When Carmen Lee and her boyfriend bought a home in Tin Shui Wai in March 1997, she never imagined the move would turn into a nightmare.
They bought a 700-square-foot unit for about HK$3.5 million at Cheung Kong's Maywood Court - the fifth phase of Kingswood Villas.
Their problems began right after they paid their deposit of nearly HK$1 million. Then the Asian crisis hit and Lee and her boyfriend were unable to secure a mortgage.
Lee recalls the costly debacle. 'Banks valued our flat at HK$1 million below our purchase price, and it was impossible for us to pay for the shortfall. We decided to back out of the sale-and-purchase contract. Our lifetime savings of HK$1 million were forfeited to the developer,' she says.
By 1998, defaults became common as property prices plummeted about 50 per cent from their 1997 peak. Conditions went from bad to worse: between 1997 and 2003, prices plunged by as much as 70 per cent. Many property owners were saddled with negative equity and consumer sentiment was severely dented.
The number of homeowners with negative equity reached its peak at 105,697 in July 2003, at the height of the Sars epidemic.
To shore up their cash flows, developers went head to head in price wars and even released their new projects at below land cost.
The rebound since mid-2003 has been just as spectacular as the downward slide. Home prices have rebounded by as much as 70 per cent, and the number of negative-equity home owners was down to 78 at the end of March this year.
If Lee had managed to keep the unit, she would be telling a different story now: home prices on average have surpassed their 1997 highs.
Hong Hong has had more than its share of unexpected challenges in the 15 years since the handover, notes Edward Farrelly, head of research for Hong Kong, Taiwan and Macau at CB Richard Ellis.
He cites the Asian financial crisis, the Sars outbreak of 2003 and the global financial crisis that began in 2008.
'Despite of all these challenges, we saw the Hong Kong property market still manage to recover at speed - and ride from strength to strength,' he says. The steady rebound in home and other property prices - due largely to continuing demand from end-users and interest from mainland buyers - had surpassed the 1997 apex by 2 per cent, Farrelly says.
But that temporary collapse of prices made Hong Kong property owners more conservative. At the 1997 pinnacle, Hongkongers were overstretching themselves in the market: the affordability ratio - a measure of mortgage instalments relative to household incomes - hit 90 per cent. That ratio fell to as low as 15 per cent in 2003 and now stands at a relatively sober 40 per cent, according to Midland Realty.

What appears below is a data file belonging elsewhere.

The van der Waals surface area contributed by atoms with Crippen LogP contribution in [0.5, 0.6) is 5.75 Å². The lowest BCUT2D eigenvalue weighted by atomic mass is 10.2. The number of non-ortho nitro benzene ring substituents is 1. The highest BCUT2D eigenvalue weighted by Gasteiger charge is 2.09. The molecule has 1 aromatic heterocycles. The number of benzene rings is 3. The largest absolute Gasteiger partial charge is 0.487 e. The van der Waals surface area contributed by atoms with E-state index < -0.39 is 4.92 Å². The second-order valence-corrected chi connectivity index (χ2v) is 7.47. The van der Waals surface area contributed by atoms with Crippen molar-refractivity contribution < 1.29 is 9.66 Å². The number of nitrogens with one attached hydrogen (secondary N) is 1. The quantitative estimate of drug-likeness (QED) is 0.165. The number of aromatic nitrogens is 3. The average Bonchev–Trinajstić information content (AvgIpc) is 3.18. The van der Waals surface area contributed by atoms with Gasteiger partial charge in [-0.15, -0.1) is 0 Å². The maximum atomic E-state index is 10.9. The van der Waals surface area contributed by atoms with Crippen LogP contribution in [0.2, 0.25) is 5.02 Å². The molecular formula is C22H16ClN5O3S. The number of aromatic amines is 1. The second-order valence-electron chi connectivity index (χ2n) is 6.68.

Driven by excess liquidity, Hong Kong property prices rose nearly 70 per cent from late 2008. That prompted the government to curb speculation in late 2010 through a string of measures including a special stamp duty and tighter lending for luxury flat purchases.
The stamp duty, introduced in November 2010 to rein in sky-high property prices, imposed an additional 15 per cent tariff on homes resold within six months of purchase, 10 per cent extra for those resold within a year and 5 per cent for those resold within two years.
The immediate impact was to prompt sellers to raise prices - to pass on the extra duty to buyers - deterring speculators but sidelining genuine buyers.
In the longer term, stamp duty meant most purchases were by end-users instead of speculators.
Today, nearly 90 per cent of buyers at Sino Land's Park Summit development in Tai Kok Tsui are end users, says Victor Tin Sio-un, general manager of sales and leasing. In late April, Sino Land sold more than 400 units at the 464-unit Park Summit, a joint venture with the Urban Renewal Authority.
'What makes today's market different from before is we see buyers not only from Hong Kong but also from China, Korea, Taiwan and other countries,' Tin says.
Buyers are becoming more demanding in terms of quality because the market is dominated by genuine home buyers, he says.
Tin remains upbeat about the housing market's prospects, saying property is still a desirable investment, with interest rates low and inflation rising.
With a limited supply for the next several years and low interest rates, already sky-high property prices continue to climb despite the government's cooling measures to curb speculation.
On May 3, a 626-sq-ft public housing flat in Cheung On Estate, Tsing Yi, sold for a record price - for that sought-after estate - of HK$2.85 million. The vendor paid the land premium before reselling the unit in the private market.
On May 8, a 395-sq-ft unit at City One in Sha Tin changed hands for HK$2.96 million, or HK$7,494 per square foot - setting a record for units of that size at City One.
The chief analyst at Midland Realty, Buggle Lau Ka-fai, says Hong Kong experienced a complete up-and-down cycle between 1990 and 2003. After bottoming out in August 2003, the property cycle has resumed its climb - until now. 'Hong Kong is one of the few places in the world where property prices have not only rebounded strongly but also surpassed the previous peak,' he says.